How to Talk to Your Child About a School Lockdown
When talking about school lockdown drills, create a distraction-free zone and block out time to hear your child's concerns.
Lockdown drills are as common as fire drills now, but how do you explain the purpose of a lockdown drill to your child, especially an elementary-age student who still radiates innocence? We can't expect teachers to have all the answers, but as parents, it can be hard to know how to start the conversation and explain the purpose of lockdown drills. Read on for guidance on how to talk to your children about school lockdowns and what they mean.
Use developmentally appropriate language. Remember that a small child does not have the developmental skills to handle large chunks of information and information that is not concrete, says Beatrice Moise, parenting coach and board certified cognitive specialist at Southeast Psych in Charlotte. Keep the language simple and your message short.
"While a high schooler might be able to conceptualize danger in a global capacity, younger children are not capable of making such inference. As a parent, you can still get your point across to a young child while not creating fear," she says.
For younger children, have them repeat back to you what they think you are saying to know how much of the information was received. With older children you can have a conversation to gauge their understanding and what are their current fears are regarding the issue. Middle schoolers are capable of more and can understand more. Allow them to show you their level of maturity through conversation.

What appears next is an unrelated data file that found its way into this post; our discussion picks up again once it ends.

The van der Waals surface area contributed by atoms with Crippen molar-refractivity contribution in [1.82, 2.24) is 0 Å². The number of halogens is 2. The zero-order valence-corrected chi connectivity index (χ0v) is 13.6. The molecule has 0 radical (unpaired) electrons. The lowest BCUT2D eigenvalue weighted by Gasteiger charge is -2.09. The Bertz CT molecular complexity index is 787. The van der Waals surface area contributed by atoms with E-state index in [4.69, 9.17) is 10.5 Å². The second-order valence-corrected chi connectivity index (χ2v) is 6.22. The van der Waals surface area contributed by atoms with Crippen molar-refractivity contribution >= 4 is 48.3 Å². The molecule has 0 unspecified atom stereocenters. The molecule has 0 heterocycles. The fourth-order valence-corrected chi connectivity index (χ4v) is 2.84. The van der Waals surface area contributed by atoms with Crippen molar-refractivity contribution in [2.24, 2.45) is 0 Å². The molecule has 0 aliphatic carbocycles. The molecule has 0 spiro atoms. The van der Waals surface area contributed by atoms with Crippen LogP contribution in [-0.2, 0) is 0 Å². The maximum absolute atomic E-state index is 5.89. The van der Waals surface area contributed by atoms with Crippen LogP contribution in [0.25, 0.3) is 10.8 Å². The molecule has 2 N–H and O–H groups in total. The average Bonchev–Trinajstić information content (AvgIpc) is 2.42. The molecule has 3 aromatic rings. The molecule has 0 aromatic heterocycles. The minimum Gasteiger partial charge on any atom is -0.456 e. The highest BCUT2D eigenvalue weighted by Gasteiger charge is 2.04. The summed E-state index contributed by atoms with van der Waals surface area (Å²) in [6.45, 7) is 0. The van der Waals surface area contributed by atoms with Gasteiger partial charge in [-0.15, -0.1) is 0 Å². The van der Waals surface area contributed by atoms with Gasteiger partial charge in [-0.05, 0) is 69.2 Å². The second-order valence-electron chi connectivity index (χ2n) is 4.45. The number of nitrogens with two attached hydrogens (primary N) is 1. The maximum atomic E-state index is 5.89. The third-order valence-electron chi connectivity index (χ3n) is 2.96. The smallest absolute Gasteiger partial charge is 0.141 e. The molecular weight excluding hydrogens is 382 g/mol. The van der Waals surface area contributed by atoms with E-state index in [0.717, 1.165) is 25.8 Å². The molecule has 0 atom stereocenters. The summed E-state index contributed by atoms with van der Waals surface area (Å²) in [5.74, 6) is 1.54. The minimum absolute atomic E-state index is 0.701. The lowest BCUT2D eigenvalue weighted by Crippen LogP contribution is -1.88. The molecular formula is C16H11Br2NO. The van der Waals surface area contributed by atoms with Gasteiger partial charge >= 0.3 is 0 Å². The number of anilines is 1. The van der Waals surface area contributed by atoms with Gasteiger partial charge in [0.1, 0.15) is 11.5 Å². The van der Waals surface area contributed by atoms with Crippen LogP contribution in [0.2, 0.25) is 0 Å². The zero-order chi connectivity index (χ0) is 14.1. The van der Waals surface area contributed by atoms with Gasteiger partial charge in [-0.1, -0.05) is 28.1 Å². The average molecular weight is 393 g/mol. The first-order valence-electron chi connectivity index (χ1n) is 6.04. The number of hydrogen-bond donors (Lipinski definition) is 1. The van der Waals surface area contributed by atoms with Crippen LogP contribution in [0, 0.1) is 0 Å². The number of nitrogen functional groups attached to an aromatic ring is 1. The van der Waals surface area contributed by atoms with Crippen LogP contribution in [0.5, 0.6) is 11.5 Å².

It is entirely OK to allow children to lead the conversation. Sometimes this is the best way to determine how much is a concern, Moise says.
"Allow your children to ask questions and be open to questions that you may not have the answers to, let them know you will research it and get back to them, but do not lie or make false statements. Lockdowns happen so that everyone can be prepared to handle it, and the only way to prepare is by practicing."
Safety first. The number one point you want to bring across is safety. The conversation should primarily be about knowing what to do, in case something happens. Assure children that they are safe at school. Let them know that the teachers and staff are well prepared to handle these situations.
Be sure children understand that safety is the one and only priority and that a lockdown drill is not any different than any other drill, with the outcome being keeping everyone safe. Help children understand that the way we keep people safe is by being prepared and knowing what to do if a situation ever arises, Moise says.
Remain calm. When you are having a conversation with your child about safety, it is essential to remain calm and not insert your fears and bias into the conversation, Moise says. "Children can respond well to information that may be difficult to talk about if it is adequately presented. Your child can feel the stress that a parent might be experiencing and this can make the conversation harder, and the message not being received correctly."
Overcoming fear. When it comes to describing scary situations Moise recommends parents partner with the school and ask what language or words they are using to describe these drills.
"If the school is calling it drill and you are saying an active shooter, this creates a discrepancy between home and school, and it will make the child feel uncertain and unsafe," she says. "It is an unfortunate reality that we are currently facing. Being honest with kids and letting them know that you are also fearful and how you handle it is by getting information and becoming more knowledgeable."